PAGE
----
Cleaning up garbage with Jesus
This morning I had the privilege of picking up garbage in our neighbourhood park and some of the surrounding streets here in Vanier, the historic part of Ottawa where Marion and I make our home with our daughter Bethany. I was volunteering as part of a city-wide effort to get citizens involved in cleaning up parks and neighbourhoods.
Cleaning up garbage may not seem like a very enjoyable task. However, I actually did enjoy the work. It was a beautiful morning and the work was not difficult. I easily filled a garbage bag with cigarette butts, pop cans, coffee cups and other debris.
It wasn’t only the beautiful fall morning that lifted my spirits, although that certainly helped. I was listening to the voice of the Spirit as I worked, and it dawned on me that cleaning up other people’s garbage is an apt metaphor for what Jesus did for us on the cross. He took our filth – it didn’t belong to him, but he took it upon himself. He took it upon himself so that we wouldn’t have to carry it any more.
Not everyone cares about their filth. Some people make very little effort to get themselves cleaned up. This is true of some of the more run-down properties in our neighbourhood. People just seem to get used to living with a mess and to them it’s normal. Some of these people probably care very little if someone else cleans up their garbage. They may not even notice. In the same way, lots of people are so used to living in spiritual and relational darkness that they think it’s normal, and they may not even want to change. For lots of people, broken relationships, anger, unforgiveness, mistrust, immorality, selfishness and pain are just the way life is. Although Jesus paid a high price to clean up their garbage, they don’t really care. They’d rather live with their mess so they can at least live under the illusion that they are free to do as they please.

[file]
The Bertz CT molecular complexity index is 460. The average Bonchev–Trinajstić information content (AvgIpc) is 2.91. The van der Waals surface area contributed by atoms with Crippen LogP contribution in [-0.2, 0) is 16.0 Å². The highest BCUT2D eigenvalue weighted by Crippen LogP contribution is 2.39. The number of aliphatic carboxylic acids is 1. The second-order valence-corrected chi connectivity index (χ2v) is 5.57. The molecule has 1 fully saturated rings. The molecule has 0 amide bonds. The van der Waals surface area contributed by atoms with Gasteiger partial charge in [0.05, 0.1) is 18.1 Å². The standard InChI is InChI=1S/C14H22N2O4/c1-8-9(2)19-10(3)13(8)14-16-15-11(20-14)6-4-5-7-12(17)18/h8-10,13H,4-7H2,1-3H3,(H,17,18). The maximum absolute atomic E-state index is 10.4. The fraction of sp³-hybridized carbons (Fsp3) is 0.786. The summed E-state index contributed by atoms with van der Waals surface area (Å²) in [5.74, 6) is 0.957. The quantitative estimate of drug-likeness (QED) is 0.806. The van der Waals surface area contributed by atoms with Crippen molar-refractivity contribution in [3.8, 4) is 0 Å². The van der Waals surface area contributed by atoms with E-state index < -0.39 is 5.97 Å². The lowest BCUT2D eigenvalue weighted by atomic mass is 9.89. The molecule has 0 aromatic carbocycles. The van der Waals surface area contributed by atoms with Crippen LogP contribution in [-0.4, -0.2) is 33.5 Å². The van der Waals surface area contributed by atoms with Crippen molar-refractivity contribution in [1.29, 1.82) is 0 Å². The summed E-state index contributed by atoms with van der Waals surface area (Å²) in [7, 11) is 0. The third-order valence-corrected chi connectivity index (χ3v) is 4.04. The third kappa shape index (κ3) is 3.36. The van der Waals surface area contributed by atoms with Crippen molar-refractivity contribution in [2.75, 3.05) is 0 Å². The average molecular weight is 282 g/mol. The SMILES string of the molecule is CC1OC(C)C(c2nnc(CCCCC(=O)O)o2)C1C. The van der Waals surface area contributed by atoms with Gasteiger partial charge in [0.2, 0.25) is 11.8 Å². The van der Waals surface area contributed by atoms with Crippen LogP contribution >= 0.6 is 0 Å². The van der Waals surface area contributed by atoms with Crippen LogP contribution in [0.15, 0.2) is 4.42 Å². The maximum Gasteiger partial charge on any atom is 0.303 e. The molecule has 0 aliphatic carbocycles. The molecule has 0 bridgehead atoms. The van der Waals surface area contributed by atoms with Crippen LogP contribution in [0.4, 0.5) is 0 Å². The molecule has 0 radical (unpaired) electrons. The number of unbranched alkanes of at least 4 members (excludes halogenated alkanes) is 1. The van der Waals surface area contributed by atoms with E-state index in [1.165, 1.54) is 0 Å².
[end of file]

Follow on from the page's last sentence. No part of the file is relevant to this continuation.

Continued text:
But others did appreciate the cleanup effort. I was thanked by several people this morning. A young mother in the park seemed pleased that I smiled at her cute six-month-old baby. She thanked me for cleaning up the park. Later, on my way back home after finishing my cleanup work, I was thanked by a man on the front step of the Inuit housing co-op where I had picked up all the cigarette butts an hour earlier. He seemed really surprised that someone would do that. I told him it was no big deal and he apologetically explained that there is a coffee can on the step that people are supposed to use for their cigarette butts, but some people don’t bother and just leave them in the street.
This, too, is a parable of spiritual awareness. Although many people seem completely unaware of what Jesus has done for them in taking their filth onto himself, others are genuinely humbled and grateful when they recognize his undeserved gift to them. The Holy Spirit prompted me throughout the morning to pray blessing on the homes and people that I was serving by cleaning up their garbage. I prayed that those who don’t already know God’s love would have their hearts awakened and their eyes opened. I prayed that they would see their need for a spiritual cleansing. I prayed that (like the ones who thanked me for cleaning up their garbage) the folks in our neighbourhood would have a revelation of the amazing gift that Jesus has offered them. I prayed that they would find gratitude arising in their hearts as they realize that Jesus has cleaned up their filth and taken their sentence of death onto himself so that they could go free.
Some people say that prayer by itself is of little value – that only when it is accompanied by action does prayer become practical. I agree that when we pray, we also need to be willing to be part of the answer to our prayers.